Tucker Carlson is Dead Wrong on Tracy Morgan
By now you’ve probably heard that Tracy Morgan was critically injured in a car accident in New Jersey early Saturday morning. Morgan was in a van that was struck by a tractor-trailer on the New Jersey Turnpike. The collision took the life of comedian James McNair. As of Monday morning, Morgan is responsive but still listed in critical condition.
The driver of the truck that hit Morgan’s van has been charged with vehicular homicide and assault by auto. After turning himself in to police, he was released on a $50,000 bail. He had been awake for more than 24 consecutive hours prior to the crash according to the criminal complaint filed in the case. Apparently he didn’t see that traffic ahead had slowed, and then was unable to stop in time to avoid hitting the van. The impact caused the van to spin and then roll over. Four other vehicles were affected, though no one outside of the van was injured.
What you probably haven’t heard yet, is that there are already people coming out of the woodwork to defend the driver and to continue to press for deregulation of the trucking industry.
Fox News host Tucker Carlson discussed the accident on Sunday morning, and argued that the truck driver responsible for the crash should not be sentenced to any jail time. The reason? Falling asleep isn’t a crime, and so, apparently neither should falling asleep at the wheel be.
“I’m really struck by the idea that someone who falls asleep — which is something that everybody does every day, not necessarily considered an act of recklessness — does it unintentionally, nods off is a criminal,” Carlson said.
The problem is this: if you’re driving an 18-wheel tractor-trailer and you fall asleep at the wheel, you’re putting the lives of everyone around you at risk. Its criminally reckless, and in this case, it lead to the death of one man, and the critical injury of another. Was it malicious? No. But unless he passed out for some reason other than exhaustion, he drove that truck knowing his physical and mental states of being.
Carlson’s minimization of the harm done by this accident may have to do with the fact that just days prior the US Senate Appropriations Committee passed an amendment removing the requirement that truck drivers get at least 34 consecutive hours of rest, including two nights, before beginning each work week. The regulation was put in place just last year in an effort to reduce driver fatigue.Anne Ferro, Administrator for the Federal Motor Carrier Safety Administration pointed out in a blog post that driver fatigue is a leading cause in large truck crashes.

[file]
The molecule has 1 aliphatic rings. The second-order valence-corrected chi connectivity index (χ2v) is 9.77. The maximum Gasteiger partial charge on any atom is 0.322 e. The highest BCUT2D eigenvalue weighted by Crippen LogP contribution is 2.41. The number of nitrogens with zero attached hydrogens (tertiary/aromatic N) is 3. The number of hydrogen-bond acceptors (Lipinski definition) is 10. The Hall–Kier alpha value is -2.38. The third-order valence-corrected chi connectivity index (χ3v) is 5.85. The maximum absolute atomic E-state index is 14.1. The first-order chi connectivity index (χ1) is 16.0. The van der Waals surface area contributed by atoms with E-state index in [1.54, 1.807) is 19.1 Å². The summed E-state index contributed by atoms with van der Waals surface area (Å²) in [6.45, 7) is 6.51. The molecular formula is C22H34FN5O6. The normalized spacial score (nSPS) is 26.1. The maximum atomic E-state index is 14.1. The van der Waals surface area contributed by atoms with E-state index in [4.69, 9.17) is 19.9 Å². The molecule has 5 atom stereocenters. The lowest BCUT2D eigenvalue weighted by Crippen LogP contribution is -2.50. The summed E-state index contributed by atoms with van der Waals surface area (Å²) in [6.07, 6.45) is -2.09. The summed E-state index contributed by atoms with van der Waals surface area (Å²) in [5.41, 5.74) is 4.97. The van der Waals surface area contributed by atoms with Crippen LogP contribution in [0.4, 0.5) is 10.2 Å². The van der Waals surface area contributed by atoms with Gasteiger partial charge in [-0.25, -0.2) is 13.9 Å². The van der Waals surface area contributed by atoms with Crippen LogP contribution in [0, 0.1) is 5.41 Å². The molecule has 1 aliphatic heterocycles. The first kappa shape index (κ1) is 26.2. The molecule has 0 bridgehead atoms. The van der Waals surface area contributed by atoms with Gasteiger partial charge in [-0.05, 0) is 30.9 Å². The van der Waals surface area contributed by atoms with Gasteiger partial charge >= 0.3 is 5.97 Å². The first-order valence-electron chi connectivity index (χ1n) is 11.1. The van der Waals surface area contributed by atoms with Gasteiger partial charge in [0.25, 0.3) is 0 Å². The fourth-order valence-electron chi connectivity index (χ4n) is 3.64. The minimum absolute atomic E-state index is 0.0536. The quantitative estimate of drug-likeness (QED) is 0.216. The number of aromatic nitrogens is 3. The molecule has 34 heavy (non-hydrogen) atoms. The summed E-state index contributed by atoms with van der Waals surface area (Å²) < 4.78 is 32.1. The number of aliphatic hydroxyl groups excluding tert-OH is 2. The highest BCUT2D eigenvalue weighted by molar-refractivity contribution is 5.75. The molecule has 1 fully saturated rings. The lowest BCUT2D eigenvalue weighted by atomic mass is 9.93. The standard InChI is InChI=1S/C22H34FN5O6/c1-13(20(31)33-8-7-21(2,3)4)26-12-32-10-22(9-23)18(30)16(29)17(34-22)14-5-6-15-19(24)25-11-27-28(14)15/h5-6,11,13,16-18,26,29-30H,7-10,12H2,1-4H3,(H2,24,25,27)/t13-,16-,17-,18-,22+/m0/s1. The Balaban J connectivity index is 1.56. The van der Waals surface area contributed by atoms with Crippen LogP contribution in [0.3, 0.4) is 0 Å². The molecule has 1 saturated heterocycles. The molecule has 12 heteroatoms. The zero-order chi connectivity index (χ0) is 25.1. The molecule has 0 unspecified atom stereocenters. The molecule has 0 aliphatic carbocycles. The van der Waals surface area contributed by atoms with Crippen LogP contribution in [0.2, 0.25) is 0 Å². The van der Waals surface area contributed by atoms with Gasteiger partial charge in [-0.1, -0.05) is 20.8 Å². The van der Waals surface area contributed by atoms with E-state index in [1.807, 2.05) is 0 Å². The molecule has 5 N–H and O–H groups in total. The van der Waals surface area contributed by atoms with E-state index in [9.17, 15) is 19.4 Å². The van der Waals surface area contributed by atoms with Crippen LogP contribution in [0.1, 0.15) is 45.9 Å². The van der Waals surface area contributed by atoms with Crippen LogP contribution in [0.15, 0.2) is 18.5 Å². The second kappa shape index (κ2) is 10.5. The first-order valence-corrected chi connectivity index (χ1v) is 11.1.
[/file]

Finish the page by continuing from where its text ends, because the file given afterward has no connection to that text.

“We carefully considered the public safety and health risks of long work hours, and solicited input from everyone who has a stake in this important issue, including victims’ advocates, truck drivers and companies,” she wrote in the post. “Suspending the current Hours-of-Service safety rules will expose families and drivers to greater risk every time they’re on the road.”
Tell James McNair’s family that. Tell the families of the more than 1,550 who die every year on our roads due to sleep deprivation.
Of course, it should come as no surprise that there are groups seeking the total deregulation of the trucking industry, despite the fact that common sense regulations like sleep requirements demonstrably save lives. The Heritage Foundation has been calling for the lifting of trucking rules for nearly 30 years now. If trucking companies can save a little money, and businesses can get a little richer, who cares the roads are a little more dangerous, right? Meanwhile, we lost McNair and wait for the recovery of Tracy Morgan.